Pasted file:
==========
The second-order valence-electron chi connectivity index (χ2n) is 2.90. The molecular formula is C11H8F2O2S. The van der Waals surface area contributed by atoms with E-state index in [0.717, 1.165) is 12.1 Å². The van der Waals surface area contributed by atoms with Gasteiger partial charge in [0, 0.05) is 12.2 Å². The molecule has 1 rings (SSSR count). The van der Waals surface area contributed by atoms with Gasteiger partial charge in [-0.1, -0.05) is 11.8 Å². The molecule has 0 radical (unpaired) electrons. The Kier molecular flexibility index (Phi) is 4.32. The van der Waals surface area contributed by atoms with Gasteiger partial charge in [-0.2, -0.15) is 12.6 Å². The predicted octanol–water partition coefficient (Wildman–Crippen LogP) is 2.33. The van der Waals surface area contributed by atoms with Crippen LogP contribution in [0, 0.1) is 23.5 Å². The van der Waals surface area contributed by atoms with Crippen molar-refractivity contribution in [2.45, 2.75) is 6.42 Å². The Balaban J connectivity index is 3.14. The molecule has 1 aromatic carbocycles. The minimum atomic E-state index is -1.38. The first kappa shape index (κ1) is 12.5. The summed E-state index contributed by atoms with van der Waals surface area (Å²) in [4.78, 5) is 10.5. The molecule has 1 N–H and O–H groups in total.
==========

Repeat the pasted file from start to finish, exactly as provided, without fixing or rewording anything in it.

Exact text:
The second-order valence-electron chi connectivity index (χ2n) is 2.90. The molecular formula is C11H8F2O2S. The van der Waals surface area contributed by atoms with E-state index in [0.717, 1.165) is 12.1 Å². The van der Waals surface area contributed by atoms with Gasteiger partial charge in [0, 0.05) is 12.2 Å². The molecule has 1 rings (SSSR count). The van der Waals surface area contributed by atoms with Gasteiger partial charge in [-0.1, -0.05) is 11.8 Å². The molecule has 0 radical (unpaired) electrons. The Kier molecular flexibility index (Phi) is 4.32. The van der Waals surface area contributed by atoms with Gasteiger partial charge in [-0.2, -0.15) is 12.6 Å². The predicted octanol–water partition coefficient (Wildman–Crippen LogP) is 2.33. The van der Waals surface area contributed by atoms with Crippen LogP contribution in [0, 0.1) is 23.5 Å². The van der Waals surface area contributed by atoms with Crippen molar-refractivity contribution in [2.45, 2.75) is 6.42 Å². The Balaban J connectivity index is 3.14. The molecule has 1 aromatic carbocycles. The minimum atomic E-state index is -1.38. The first kappa shape index (κ1) is 12.5. The summed E-state index contributed by atoms with van der Waals surface area (Å²) in [4.78, 5) is 10.5. The molecule has 1 N–H and O–H groups in total.